Just after midnight on Saturday, as she drove her motorbike home from her second job at a beer garden, mother-of-two Sok Vanna was crushed on Phnom Penh’s Veng Sreng Boulevard by a timber-laden truck bearing military number plates.
The truck, which according to police was at fault, sped off to its destination, SL Garments, where it delivered its logs to fuel the company’s furnaces.
Vanna died immediately. A journalist at the scene informed her family after finding a school-fees receipt for the eldest of the 28-year-old’s two daughters, aged 9.
Officers tailed the truck to SL Garment’s compound in Meanchey district, but they waited until morning to seize the vehicle. No arrests have been made.
Speaking on Sunday, chief of Phnom Penh’s traffic police Chev Hak confirmed the truck had borne Royal Cambodian Armed Forces plates.
He said police would “wait for the owner of the truck to come forward”. Deputy commune police chief Em Theary said as both vehicles were travelling in the same direction, the truck driver was liable for the crash.
“It was careless of the driver because the motorbike was in front and the truck drove behind,” he said.
Yesterday, Vanna’s husband, Meach Vireak, 32, cradled his youngest daughter Bela, 6, on his knee and spoke of his wife, whom he married 10 years ago after she moved to the capital to work at a garment factory. Vanna, he said, worked as a seamstress at the W&D garment factory and had only two months ago started working at a beer garden to help make ends meet.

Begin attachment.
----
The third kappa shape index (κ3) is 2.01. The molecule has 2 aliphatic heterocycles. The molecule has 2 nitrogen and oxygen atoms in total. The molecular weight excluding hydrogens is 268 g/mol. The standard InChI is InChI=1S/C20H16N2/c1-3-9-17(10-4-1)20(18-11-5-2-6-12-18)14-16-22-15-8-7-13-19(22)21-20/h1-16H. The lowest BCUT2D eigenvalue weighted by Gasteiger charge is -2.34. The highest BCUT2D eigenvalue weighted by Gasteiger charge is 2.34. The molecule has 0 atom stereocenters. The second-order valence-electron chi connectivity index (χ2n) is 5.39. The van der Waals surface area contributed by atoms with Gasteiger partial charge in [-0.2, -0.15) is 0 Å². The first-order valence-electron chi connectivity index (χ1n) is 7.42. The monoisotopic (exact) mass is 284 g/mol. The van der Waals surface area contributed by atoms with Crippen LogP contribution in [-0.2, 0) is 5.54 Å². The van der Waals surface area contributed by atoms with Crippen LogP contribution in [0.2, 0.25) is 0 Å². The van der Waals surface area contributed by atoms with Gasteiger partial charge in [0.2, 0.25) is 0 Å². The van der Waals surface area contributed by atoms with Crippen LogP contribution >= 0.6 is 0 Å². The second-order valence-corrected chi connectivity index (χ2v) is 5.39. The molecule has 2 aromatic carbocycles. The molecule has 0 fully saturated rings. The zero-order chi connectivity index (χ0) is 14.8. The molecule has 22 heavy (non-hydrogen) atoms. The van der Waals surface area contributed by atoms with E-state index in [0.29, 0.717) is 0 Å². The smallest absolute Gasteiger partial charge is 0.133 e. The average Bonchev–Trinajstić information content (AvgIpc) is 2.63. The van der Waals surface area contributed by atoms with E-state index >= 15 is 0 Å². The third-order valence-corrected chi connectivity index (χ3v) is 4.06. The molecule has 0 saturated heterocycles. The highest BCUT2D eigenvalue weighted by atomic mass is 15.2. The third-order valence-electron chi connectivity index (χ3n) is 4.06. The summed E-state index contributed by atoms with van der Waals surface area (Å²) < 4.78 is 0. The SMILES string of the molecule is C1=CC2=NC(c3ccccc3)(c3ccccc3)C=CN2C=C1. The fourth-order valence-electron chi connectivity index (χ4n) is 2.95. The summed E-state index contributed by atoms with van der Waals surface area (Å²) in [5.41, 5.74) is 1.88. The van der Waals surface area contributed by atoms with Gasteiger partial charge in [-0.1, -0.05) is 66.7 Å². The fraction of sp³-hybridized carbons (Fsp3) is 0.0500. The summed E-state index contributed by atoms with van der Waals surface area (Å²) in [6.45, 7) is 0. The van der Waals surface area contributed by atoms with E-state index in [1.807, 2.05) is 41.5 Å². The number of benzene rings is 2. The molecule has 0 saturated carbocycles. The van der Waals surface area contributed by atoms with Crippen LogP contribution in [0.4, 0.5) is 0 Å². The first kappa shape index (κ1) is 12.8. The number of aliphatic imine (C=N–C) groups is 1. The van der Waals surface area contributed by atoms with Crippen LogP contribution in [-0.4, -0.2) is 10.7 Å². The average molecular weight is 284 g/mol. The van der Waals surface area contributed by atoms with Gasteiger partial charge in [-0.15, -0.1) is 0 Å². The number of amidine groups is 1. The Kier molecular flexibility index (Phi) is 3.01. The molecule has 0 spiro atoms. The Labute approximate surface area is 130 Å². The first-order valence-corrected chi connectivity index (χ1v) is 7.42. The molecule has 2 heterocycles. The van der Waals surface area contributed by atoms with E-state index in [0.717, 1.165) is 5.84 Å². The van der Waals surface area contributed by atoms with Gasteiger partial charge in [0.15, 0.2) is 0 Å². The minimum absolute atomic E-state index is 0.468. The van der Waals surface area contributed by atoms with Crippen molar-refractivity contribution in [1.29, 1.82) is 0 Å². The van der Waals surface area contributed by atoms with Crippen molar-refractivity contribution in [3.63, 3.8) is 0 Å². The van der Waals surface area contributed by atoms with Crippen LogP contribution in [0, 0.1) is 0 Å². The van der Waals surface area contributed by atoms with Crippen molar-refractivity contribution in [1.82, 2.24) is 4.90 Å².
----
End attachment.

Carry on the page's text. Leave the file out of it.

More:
“My wife was not supposed to die,” he said, before leaving the interview.
“They said they hadn’t found the driver or owner yet,” he said later by phone. “We saw the truck stained with blood . . . they should find the company because [the company] has the plates and documents.”
The Post in August reported that RCAF vehicles were regularly used to transport wood to SL Garment factory, a company linked to the Prime Minister’s sister, Hun Seng Ny. Based on receipts, the report established the construction company PSKV used military vehicles, including some with infantry unit insignias, to transport wood from Kampong Speu province.
A security guard speaking at the factory, who would only give his name as Reaksa, yesterday said he did not know the name of the supplier company or the driver’s name.
“It has nothing to do with us after they clean out the rubber trees, cut and sell it to the company. He arrived at night and we did not know he had a problem outside,” he said.
A representative of SL Garments reached by phone made a similar claim.
“About the wood truck, I don’t know what’s happening, I don’t know the wood supplier,” she said.
Last week, Defence Minister Tea Banh vowed those misusing defence hardware would face punishment.
Though reports often surface of military vehicles being used commercially, particularly for timber transportation, a Defence Ministry spokesman yesterday called such cases “individual issues” though he promised the ministry would “look into” the vehicle that killed Vanna and “take action” if appropriate.